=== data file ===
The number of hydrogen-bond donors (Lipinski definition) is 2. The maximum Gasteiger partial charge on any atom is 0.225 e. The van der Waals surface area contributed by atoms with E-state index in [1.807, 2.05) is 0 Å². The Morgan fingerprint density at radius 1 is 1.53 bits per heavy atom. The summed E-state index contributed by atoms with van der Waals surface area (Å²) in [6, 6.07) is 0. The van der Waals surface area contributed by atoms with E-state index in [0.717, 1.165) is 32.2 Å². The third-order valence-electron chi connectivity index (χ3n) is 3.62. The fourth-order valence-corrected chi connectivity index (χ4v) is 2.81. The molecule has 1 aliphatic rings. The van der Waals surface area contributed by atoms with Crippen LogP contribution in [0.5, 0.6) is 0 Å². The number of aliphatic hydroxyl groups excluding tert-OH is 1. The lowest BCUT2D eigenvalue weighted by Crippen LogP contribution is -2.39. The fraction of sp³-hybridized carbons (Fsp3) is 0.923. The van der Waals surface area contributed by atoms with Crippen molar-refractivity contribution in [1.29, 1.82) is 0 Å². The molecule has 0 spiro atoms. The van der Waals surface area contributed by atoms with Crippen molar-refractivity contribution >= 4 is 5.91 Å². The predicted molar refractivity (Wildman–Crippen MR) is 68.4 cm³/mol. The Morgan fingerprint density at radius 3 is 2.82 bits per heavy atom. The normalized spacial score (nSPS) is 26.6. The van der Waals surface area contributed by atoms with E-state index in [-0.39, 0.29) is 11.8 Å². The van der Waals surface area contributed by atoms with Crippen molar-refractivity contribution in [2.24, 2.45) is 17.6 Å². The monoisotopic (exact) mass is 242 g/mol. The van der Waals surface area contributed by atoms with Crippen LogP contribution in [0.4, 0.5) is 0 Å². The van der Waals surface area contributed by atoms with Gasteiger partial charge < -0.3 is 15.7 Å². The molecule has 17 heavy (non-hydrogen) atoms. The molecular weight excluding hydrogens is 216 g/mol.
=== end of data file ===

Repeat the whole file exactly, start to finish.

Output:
The number of hydrogen-bond donors (Lipinski definition) is 2. The maximum Gasteiger partial charge on any atom is 0.225 e. The van der Waals surface area contributed by atoms with E-state index in [1.807, 2.05) is 0 Å². The Morgan fingerprint density at radius 1 is 1.53 bits per heavy atom. The summed E-state index contributed by atoms with van der Waals surface area (Å²) in [6, 6.07) is 0. The van der Waals surface area contributed by atoms with E-state index in [0.717, 1.165) is 32.2 Å². The third-order valence-electron chi connectivity index (χ3n) is 3.62. The fourth-order valence-corrected chi connectivity index (χ4v) is 2.81. The molecule has 1 aliphatic rings. The van der Waals surface area contributed by atoms with Crippen LogP contribution in [0.5, 0.6) is 0 Å². The number of aliphatic hydroxyl groups excluding tert-OH is 1. The lowest BCUT2D eigenvalue weighted by Crippen LogP contribution is -2.39. The fraction of sp³-hybridized carbons (Fsp3) is 0.923. The van der Waals surface area contributed by atoms with Crippen molar-refractivity contribution in [1.29, 1.82) is 0 Å². The molecule has 0 spiro atoms. The van der Waals surface area contributed by atoms with Crippen molar-refractivity contribution >= 4 is 5.91 Å². The predicted molar refractivity (Wildman–Crippen MR) is 68.4 cm³/mol. The Morgan fingerprint density at radius 3 is 2.82 bits per heavy atom. The normalized spacial score (nSPS) is 26.6. The van der Waals surface area contributed by atoms with E-state index in [-0.39, 0.29) is 11.8 Å². The van der Waals surface area contributed by atoms with Crippen molar-refractivity contribution in [2.24, 2.45) is 17.6 Å². The monoisotopic (exact) mass is 242 g/mol. The van der Waals surface area contributed by atoms with Crippen LogP contribution in [0.4, 0.5) is 0 Å². The van der Waals surface area contributed by atoms with Gasteiger partial charge < -0.3 is 15.7 Å². The molecule has 17 heavy (non-hydrogen) atoms. The molecular weight excluding hydrogens is 216 g/mol.